One of the weaknesses previously identified is  in respect of timelines and measurable outcomes, particularly in areas such as broadband penetration and alternative power provision for the industry. Most countries already have a robust broadband policy document, and this can be developed in parallel with the mother ICT policy so that the mother policy itself can recognize and resolve issues within the broadband policy space that may have dependencies upon it.

Countries with coherent national strategies have tended to be more successful in fostering broadband diffusion. Most of the OECD countries that lead broadband penetration, including Denmark, the Netherlands, Norway, Korea, Sweden and Finland, have well defined broadband strategies. Similarly in the United States, after ten years of debate during which time it has fallen from second to fifteenth in the OECD broadband rankings, the new government has announced the development of a National Broadband Plan, and has kicked off the discussion with a series of discussions hosted by the regulator, the Federal Communications Commission (FCC).

With an impending 10 - Terabytes of data,  a rapidly evolving  national  fibre - optic  network,  gaping  infrastructure deficits - particularly in areas such as  education, healthcare,  and citizen collaboration -  broadband policy is critical for macroeconomic development. The policy should place  broadband correlation to national development as context and address perceived and real challenges, set clear targets and propose mitigating steps, especially in terms of multiple taxation issues, infrastructure security, coverage,  competitive practices and  assessment   of  critical  National cross - sector   initiatives that will rely heavily on, or be greatly enhanced by broadband availability. This way, initiatives and all other inputs can be guided by those timelines and outcomes.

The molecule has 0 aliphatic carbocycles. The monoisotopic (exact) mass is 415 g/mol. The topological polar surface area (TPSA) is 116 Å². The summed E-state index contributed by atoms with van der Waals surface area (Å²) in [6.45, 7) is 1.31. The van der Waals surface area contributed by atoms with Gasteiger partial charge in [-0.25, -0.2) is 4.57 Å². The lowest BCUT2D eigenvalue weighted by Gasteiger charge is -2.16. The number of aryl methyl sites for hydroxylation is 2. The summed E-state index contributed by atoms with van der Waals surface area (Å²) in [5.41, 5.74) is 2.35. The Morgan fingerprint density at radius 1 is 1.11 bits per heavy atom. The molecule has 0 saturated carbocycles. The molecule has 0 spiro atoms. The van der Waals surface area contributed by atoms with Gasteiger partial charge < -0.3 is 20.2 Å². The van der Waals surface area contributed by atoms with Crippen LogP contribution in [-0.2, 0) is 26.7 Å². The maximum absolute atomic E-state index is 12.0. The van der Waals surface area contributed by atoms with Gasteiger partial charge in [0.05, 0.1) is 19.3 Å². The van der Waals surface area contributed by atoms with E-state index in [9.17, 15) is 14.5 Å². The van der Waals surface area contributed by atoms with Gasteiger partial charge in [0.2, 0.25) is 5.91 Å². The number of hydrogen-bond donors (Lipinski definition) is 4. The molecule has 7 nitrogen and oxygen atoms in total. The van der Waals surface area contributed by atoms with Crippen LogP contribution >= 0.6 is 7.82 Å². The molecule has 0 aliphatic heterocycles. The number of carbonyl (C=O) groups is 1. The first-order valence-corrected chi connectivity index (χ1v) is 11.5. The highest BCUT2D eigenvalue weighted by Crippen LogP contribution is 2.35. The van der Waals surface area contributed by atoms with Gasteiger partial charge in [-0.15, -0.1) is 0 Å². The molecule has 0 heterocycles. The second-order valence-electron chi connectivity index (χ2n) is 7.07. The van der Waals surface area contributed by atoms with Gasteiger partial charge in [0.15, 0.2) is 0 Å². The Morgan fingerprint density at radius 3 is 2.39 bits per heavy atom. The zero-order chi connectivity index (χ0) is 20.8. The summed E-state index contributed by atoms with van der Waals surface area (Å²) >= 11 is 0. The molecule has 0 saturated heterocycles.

The  other  critical  issue which mitigates against cost reduction objectives on all fronts remains our power dilemma.  It is time for government to look at how it can guide the Mobile network operators – notwithstanding their real and perceived profitability - to adopt alternative methods of powering their infrastructure, as they are now huge consumers of power within the economy. Views are divergent on the viability of alternative power sources, but the evidence from other climes and even from developments at home is compelling.

According to mobile experts LLC, “Economics has favoured diesel generators due to their low capital cost, but as the cost of diesel fuel has risen and the cost of solar panels and wind turbines has dropped, the return on investment (ROI) equation is changing. It is now set to flip in favour of renewable energy by 2014 – when the payback of the cost of an off-grid renewable power plant will have dropped to less than a year.

Government agencies around the world are proactively promoting the use of renewable energy and such programmes are expected to create a supply chain with sufficient scale to bring down costs, create high-quality products, and eventually export green power solutions to developing nations.

By 2015, an installed base of 1.9 million mobile telecom sites will be candidates for green power upgrades or retrofits, with a compelling ROI driving operators to choose solar and wind power.”

Airtel Nigeria, according to its Chief Operating Officer Deepak Srivastava  will   soon conclude the first phase of a project putting in place 250 solar energy base stations across the country in February 2012. The project according to Airtel is part of the company's efforts to reduce carbon dioxide emission by eliminating the use of diesel and petrol to generate power at the stations. According to Srivastava, the new solar energy base station is expected to handle about 1,200 subscribers receiving and making calls at the same time. He further asserted that the poor power supplies across the country were "responsible for over 70 percent of downtime, resulting in poor quality of service". Significantly, Airtel reports that  it has  teamed up with Ericsson to upgrade 250 diesel powered stations in Nigeria to green sites.